I have a message for every girl born today, and to every woman and girl on the planet: Realizing human rights and equality is not a dream, it is a duty of governments, the United Nations and every human being. I also have a message for my fellow men and boys: play your part. All of us benefit when women and girls – your mothers, sisters, friends and colleagues — can reach their full potential.

Together, let us work for women’s rights, empowerment and gender equality as we strive to eliminate poverty and promote sustainable development. Equality for women is progress for all!

Via Mashable

United Nations Stories May 4, 2013


From the Beeb:

In a statement given to the BBC on Friday, Google spokesman Nathan Tyler said: “We’re changing the name ‘Palestinian Territories’ to ‘Palestine’ across our products. We consult a number of sources and authorities when naming countries. “In this case, we are following the lead of the UN, Icann [the Internet Corporation for Assigned Names and Numbers], ISO [International Organisation for Standardisation] and other international organisations.”

The Palestinian Authority (PA) welcomed Google’s decision.

“This is a step in the right direction, a timely step and one that encourages others to join in and give the right definition and name for Palestine instead of Palestinian territories,” Dr Sabri Saidam, advisor to Palestinian President Mahmoud Abbas, told the BBC.”Most of the traffic that happens now happens in the virtual world and this means putting Palestine on the virtual map as well as on the geographic maps,” he added.

Agree this is a bigger deal than it would immediately appear…for Palestinians especially. The Google Maps folks aren’t yet on the same page:

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United Nations Stories December 3, 2012


Father of the Internet and Google’s Chief Internet Evangelist Vint Cerf took to the company’s Public Policy Blog today to urge people to join the freeandopenweb.com petition hours before a closed-door meeting with governments and the International Telecommunication Union in Dubai. Google launched the Free and Open Web campaign in response to what it called the ITU and governments attempts to “further regulate the internet.” As noted by Cerf in the post, the ITU is holding a conference in Dubai from Dec. 3 to Dec. 14 that would “revise a decades-old treaty, in which only governments have a vote.” Late last week, Cerf outlined some of the topics rumored to be discussed at the meetings:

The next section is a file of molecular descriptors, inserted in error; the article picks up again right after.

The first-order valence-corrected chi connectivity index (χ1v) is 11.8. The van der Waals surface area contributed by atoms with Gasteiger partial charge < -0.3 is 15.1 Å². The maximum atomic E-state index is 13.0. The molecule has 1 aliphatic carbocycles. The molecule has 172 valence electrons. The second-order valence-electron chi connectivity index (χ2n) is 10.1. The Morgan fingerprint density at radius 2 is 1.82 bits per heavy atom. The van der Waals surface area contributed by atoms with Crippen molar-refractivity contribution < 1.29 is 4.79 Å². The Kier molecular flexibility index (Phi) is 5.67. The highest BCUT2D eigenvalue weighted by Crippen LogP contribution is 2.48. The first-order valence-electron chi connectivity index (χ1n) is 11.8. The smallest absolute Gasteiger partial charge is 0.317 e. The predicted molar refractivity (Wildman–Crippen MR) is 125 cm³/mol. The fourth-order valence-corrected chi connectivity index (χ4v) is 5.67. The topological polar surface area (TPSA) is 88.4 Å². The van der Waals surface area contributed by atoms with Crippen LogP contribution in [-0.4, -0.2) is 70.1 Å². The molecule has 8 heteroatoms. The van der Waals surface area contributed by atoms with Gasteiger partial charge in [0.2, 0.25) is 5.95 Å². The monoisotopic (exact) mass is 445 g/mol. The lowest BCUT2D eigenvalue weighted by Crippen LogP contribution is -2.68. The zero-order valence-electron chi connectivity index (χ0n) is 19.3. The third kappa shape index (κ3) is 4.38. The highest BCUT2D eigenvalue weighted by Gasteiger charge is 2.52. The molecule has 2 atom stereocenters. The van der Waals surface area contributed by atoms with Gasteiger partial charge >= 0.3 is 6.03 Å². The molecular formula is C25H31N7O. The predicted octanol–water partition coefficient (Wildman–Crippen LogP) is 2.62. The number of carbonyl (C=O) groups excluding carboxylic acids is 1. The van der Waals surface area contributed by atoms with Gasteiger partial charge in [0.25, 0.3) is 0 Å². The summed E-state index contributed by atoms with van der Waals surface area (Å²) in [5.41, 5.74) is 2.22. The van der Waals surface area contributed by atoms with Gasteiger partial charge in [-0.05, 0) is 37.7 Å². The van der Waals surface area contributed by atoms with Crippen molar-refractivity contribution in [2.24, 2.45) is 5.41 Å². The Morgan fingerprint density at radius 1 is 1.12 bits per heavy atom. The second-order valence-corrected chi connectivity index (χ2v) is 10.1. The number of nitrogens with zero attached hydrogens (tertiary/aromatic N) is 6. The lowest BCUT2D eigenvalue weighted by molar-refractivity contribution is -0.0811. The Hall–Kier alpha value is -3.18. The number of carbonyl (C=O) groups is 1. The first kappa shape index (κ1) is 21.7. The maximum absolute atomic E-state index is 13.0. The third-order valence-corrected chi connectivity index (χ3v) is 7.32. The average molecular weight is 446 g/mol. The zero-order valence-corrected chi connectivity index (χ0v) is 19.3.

Some of these governments are trying to use a closed-door meeting of The International Telecommunication Union that opens on December 3 in Dubai to further their repressive agendas. Accustomed to media control, these governments fear losing it to the open internet. They worry about the spread of unwanted ideas. They are angry that people might use the internet to criticize their governments. expand full story

United Nations Stories June 8, 2012

UN’s ITU wants to tax biggest US websites including Google and Apple

The United Nations is considering a new internet tax for U.S. websites and content providers including Google and Apple, according to leaked proposals from the European Telecommunications Network Operators Association:

The United Nations is considering a new Internet tax targeting the largest Web content providers, including Google, Facebook, Apple, and Netflix, that could cripple their ability to reach users in developing nations…The European proposal, offered for debate at a December meeting of a U.N. agency called the International Telecommunication Union, would amend an existing telecommunications treaty by imposing heavy costs on popular Web sites and their network providers for the privilege of serving non-U.S. users, according to newly leaked documents.